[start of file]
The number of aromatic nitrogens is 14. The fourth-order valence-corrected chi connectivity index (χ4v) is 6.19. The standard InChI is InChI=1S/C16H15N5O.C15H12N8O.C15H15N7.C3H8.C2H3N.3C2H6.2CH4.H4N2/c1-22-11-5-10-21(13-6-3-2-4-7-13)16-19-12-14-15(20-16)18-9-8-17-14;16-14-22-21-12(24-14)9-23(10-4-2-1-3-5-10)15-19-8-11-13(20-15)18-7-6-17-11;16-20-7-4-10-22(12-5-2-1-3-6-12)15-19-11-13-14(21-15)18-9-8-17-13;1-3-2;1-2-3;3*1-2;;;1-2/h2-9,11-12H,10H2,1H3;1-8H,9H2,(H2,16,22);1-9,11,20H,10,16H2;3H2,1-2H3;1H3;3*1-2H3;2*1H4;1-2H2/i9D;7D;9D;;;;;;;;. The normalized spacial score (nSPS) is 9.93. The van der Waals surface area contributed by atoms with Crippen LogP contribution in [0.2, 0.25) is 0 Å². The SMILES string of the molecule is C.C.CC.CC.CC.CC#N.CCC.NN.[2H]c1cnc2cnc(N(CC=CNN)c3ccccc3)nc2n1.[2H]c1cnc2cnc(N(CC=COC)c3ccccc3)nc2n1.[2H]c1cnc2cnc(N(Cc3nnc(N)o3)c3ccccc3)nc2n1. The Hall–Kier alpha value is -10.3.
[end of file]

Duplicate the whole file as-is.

The number of aromatic nitrogens is 14. The fourth-order valence-corrected chi connectivity index (χ4v) is 6.19. The standard InChI is InChI=1S/C16H15N5O.C15H12N8O.C15H15N7.C3H8.C2H3N.3C2H6.2CH4.H4N2/c1-22-11-5-10-21(13-6-3-2-4-7-13)16-19-12-14-15(20-16)18-9-8-17-14;16-14-22-21-12(24-14)9-23(10-4-2-1-3-5-10)15-19-8-11-13(20-15)18-7-6-17-11;16-20-7-4-10-22(12-5-2-1-3-6-12)15-19-11-13-14(21-15)18-9-8-17-13;1-3-2;1-2-3;3*1-2;;;1-2/h2-9,11-12H,10H2,1H3;1-8H,9H2,(H2,16,22);1-9,11,20H,10,16H2;3H2,1-2H3;1H3;3*1-2H3;2*1H4;1-2H2/i9D;7D;9D;;;;;;;;. The normalized spacial score (nSPS) is 9.93. The van der Waals surface area contributed by atoms with Crippen LogP contribution in [0.2, 0.25) is 0 Å². The SMILES string of the molecule is C.C.CC.CC.CC.CC#N.CCC.NN.[2H]c1cnc2cnc(N(CC=CNN)c3ccccc3)nc2n1.[2H]c1cnc2cnc(N(CC=COC)c3ccccc3)nc2n1.[2H]c1cnc2cnc(N(Cc3nnc(N)o3)c3ccccc3)nc2n1. The Hall–Kier alpha value is -10.3.